Can you secure Windows for Internet Cafes?

I use Internet Cafes fairly often. I travel a lot, and I like to check my email while on the road. There’s just one catch: I like to connect to my home computer via ssh, and Windows doesn’t ship with an ssh client. However, there is an excellent free ssh client called Putty. But most…

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Guess what: It usually took me less than ten minutes to run Putty. I am not a hacker, I am a power user at best. It’s just that Windows doesn’t provide a mechanism to control execute access. I recall three instances where I ran Putty:

  • At Kinko’s I could run Putty after renaming it into “notepad.exe”.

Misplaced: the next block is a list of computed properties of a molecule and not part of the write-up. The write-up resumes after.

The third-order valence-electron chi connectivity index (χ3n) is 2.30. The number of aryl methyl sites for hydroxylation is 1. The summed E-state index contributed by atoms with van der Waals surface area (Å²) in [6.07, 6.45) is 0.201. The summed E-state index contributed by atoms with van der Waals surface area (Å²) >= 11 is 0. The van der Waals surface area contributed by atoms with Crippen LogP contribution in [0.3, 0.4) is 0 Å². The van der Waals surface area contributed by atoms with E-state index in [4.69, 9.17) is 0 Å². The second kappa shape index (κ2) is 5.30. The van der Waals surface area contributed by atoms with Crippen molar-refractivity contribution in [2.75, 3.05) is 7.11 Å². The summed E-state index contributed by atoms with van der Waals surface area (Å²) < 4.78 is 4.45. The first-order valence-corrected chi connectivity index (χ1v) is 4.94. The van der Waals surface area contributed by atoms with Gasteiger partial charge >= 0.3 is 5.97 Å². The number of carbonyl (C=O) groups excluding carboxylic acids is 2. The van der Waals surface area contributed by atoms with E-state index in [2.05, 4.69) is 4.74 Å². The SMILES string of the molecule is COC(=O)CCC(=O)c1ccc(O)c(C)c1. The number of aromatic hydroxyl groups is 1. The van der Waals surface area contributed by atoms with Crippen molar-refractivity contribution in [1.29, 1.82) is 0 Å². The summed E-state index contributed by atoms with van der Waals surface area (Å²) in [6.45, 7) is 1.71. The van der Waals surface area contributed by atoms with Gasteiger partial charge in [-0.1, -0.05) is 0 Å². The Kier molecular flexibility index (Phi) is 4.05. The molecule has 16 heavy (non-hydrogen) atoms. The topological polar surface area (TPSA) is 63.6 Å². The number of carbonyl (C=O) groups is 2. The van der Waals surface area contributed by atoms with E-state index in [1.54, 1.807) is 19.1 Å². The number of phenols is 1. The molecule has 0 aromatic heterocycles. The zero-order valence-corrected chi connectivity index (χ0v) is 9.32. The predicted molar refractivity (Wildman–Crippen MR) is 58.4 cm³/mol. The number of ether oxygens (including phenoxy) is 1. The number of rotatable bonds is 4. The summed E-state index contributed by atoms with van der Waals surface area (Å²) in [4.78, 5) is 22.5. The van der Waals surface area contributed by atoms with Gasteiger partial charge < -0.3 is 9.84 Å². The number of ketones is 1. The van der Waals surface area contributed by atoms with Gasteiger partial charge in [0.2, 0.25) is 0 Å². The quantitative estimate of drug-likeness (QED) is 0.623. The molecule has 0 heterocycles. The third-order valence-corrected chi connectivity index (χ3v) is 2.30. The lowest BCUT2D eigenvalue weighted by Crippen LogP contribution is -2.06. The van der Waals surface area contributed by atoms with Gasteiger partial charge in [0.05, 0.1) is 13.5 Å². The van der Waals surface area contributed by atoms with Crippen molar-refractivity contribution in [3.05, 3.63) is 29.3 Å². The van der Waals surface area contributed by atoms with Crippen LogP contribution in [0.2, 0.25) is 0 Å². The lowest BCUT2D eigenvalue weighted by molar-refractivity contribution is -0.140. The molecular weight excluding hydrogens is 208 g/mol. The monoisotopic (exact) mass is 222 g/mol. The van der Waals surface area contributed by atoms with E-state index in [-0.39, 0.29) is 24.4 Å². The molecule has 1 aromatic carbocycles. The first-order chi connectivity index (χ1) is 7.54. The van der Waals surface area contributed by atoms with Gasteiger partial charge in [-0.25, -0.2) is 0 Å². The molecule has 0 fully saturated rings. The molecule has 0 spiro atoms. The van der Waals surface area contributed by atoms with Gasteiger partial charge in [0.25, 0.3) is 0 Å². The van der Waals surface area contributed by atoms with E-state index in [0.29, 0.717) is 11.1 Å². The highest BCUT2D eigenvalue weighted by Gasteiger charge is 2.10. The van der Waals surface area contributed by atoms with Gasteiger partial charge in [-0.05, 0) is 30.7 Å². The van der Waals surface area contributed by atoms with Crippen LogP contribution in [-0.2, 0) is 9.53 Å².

• At an Airport Internet Terminal, I could doubleclick the file I downloaded to the desktop. Before I could get to the file, I had to disable active desktop, which previously kept it out of sight.
  • At EasyInternet in Times Square in New York, I saved the file, saved it a second time, and when the “Save as…” dialog popped up, I could right-click the previously saved copy of Putty and select “Open”, which executed it.

Ask yourself whether you consider executing any application a security risk (even if other resources like the hard drive are secured). I think it is, as this really allows anybody to launch truly untrackable attacks.


One response to “Can you secure Windows for Internet Cafes?”

  1. Anonymous Avatar

    It’s not that they’re not trying – Easy has 700 terminals in Times Square! Unbelievalble that they don’t put more effort into securing so many machines!